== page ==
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US hopes to advance cooperation with the ROC on security issues

TAIPEI -- The United States is hoping to expand cooperation with Taiwan on security issues, according to an American Institute in Taiwan (AIT) official speaking Monday at an international conference in Taipei.

The U.S. values cooperation with Taiwanese law enforcement agencies, said William Klein, acting director of the U.S. representative office, adding that Washington is now seeking ways to expand the partnership in that regard.

He made the remarks at the opening of a two-day International Conference on Homeland Security organized by Taiwan's Office of Homeland Security.

Klein also took the opportunity to laud the bilateral relationship between Taiwan and the U.S.

This year marked the 35 anniversary of the Taiwan Relations Act, he noted, saying that unofficial bilateral relationship has never been stronger than it is today, he said.

The TRA, enacted by the U.S. Congress in 1979, has served as the cornerstone of the relationship between Taiwan and the U.S. The two have since cooperated closely in commerce, economics, culture, security, environment, science, technology, health and other areas, Klein said.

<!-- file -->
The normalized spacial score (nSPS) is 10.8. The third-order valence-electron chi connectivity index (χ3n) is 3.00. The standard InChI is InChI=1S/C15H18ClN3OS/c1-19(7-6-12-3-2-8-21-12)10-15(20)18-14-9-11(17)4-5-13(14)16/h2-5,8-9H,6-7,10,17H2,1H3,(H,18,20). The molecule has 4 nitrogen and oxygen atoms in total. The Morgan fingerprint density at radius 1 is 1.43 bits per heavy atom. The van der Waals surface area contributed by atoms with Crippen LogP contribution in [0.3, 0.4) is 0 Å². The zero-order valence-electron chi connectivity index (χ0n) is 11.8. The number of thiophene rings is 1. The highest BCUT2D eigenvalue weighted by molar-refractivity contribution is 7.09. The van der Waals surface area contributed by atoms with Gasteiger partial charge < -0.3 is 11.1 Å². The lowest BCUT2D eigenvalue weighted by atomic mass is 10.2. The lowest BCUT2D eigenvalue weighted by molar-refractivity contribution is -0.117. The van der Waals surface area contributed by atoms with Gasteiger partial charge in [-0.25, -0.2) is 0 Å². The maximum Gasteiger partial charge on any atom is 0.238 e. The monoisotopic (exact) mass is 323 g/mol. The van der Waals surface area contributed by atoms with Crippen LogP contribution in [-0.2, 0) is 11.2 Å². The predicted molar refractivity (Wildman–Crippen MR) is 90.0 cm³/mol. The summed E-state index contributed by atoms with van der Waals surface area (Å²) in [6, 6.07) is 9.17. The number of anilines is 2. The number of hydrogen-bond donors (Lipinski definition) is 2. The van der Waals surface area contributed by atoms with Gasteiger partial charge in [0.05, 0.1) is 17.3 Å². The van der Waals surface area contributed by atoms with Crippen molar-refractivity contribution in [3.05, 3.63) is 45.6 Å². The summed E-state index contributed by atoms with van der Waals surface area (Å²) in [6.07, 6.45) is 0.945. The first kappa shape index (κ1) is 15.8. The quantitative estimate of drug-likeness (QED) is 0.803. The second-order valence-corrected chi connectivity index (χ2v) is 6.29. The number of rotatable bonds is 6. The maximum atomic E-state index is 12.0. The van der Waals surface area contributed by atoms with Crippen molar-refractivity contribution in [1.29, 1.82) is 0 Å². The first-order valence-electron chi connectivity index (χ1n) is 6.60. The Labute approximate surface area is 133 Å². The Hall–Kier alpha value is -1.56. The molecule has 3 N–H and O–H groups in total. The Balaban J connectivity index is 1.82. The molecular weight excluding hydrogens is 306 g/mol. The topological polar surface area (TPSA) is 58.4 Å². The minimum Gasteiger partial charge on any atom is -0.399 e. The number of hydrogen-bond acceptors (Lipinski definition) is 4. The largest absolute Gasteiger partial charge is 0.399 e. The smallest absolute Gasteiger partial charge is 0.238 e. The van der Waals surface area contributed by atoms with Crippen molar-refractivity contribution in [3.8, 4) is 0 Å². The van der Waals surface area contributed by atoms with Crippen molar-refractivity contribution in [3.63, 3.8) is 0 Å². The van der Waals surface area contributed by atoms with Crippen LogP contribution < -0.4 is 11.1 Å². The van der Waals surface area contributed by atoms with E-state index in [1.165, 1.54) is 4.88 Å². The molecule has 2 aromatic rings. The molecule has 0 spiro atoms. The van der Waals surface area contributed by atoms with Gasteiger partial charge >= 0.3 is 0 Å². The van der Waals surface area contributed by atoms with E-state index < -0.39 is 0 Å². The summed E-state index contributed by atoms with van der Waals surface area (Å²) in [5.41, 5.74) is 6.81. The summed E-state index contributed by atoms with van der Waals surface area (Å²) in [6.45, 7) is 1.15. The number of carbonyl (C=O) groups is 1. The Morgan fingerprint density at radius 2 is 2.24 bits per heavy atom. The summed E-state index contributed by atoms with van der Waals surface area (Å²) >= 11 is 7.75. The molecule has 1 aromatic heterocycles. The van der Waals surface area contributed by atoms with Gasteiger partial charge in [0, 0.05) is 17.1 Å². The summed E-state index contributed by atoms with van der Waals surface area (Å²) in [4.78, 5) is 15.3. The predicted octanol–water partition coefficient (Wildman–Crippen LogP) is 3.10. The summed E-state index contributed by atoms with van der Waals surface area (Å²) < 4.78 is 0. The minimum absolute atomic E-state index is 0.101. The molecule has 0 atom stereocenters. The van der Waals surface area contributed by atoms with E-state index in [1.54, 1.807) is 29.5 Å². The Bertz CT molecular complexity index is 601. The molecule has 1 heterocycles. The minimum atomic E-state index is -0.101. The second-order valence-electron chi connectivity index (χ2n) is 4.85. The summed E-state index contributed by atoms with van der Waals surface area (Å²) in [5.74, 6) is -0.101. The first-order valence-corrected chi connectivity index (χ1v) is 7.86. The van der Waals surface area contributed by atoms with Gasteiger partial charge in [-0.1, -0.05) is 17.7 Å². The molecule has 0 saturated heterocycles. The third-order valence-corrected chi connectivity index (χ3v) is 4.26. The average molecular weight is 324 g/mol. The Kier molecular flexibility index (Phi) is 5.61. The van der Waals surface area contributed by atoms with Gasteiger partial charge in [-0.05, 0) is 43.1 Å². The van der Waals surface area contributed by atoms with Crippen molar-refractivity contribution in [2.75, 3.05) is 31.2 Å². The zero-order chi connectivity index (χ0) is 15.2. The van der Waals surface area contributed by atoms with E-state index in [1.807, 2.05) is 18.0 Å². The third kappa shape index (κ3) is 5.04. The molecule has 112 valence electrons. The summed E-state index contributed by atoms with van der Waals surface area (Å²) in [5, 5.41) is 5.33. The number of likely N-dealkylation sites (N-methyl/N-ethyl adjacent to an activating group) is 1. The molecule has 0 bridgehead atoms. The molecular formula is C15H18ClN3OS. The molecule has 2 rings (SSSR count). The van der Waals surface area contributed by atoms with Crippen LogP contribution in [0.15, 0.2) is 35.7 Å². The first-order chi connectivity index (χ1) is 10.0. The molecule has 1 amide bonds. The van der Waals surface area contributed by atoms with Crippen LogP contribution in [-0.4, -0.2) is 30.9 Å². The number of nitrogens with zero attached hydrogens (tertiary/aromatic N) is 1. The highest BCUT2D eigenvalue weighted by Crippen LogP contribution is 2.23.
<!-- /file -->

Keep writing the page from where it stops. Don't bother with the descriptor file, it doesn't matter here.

Meanwhile, travel for business and tourism from Taiwan to the U.S. has increased 35 percent since Taiwan entered the U.S. Visa Waiver Program (VWP) in November 2012, he pointed out.

Taiwan's entry into the VWP also underscores the confidence the U.S. places in Taiwan's rule of law and its social, political, and economic institutions, he said

The homeland security conference in Taipei has brought Taiwanese officials and experts together with counterparts from Canada, Belgium, South Korea, Israel and the U.S. to discuss topics related to maintaining public security during the 2017 Universiade in Taipei, according to the organizers.

Officials from local governments in Taiwan are also attending the conference to learn more about information security, emergency medical assistance, counter-terrorism measures and disaster prevention, the organizers said.

August 3, 2014    cm@
The TRA is out of date. It interferes in China's internal affairs. What would the US do if China passes legislation on gay rights in the US.
Oh. I get it. The US is so strong China has no choice but to defer. I am afraid this deferment can last a few decades more or until China is too strong for the US military. Believe me it's a matter of time. The days when the US can arrogantly dispatch its carriers near to China are going to be over soon or when China's carrier killer missile is ready.
As everybody knows a face saving way has to be found for the US to extricate itself from the Taiwan problem.
August 10, 2014    mg@
The US president and elected representatives should be looking after the affairs in the US. Instead they are scampering around interfering in the affairs of all countries.
The US public should demand their paid Congressmen and senators including the President give priority to US affairs. If not vote these guys out.
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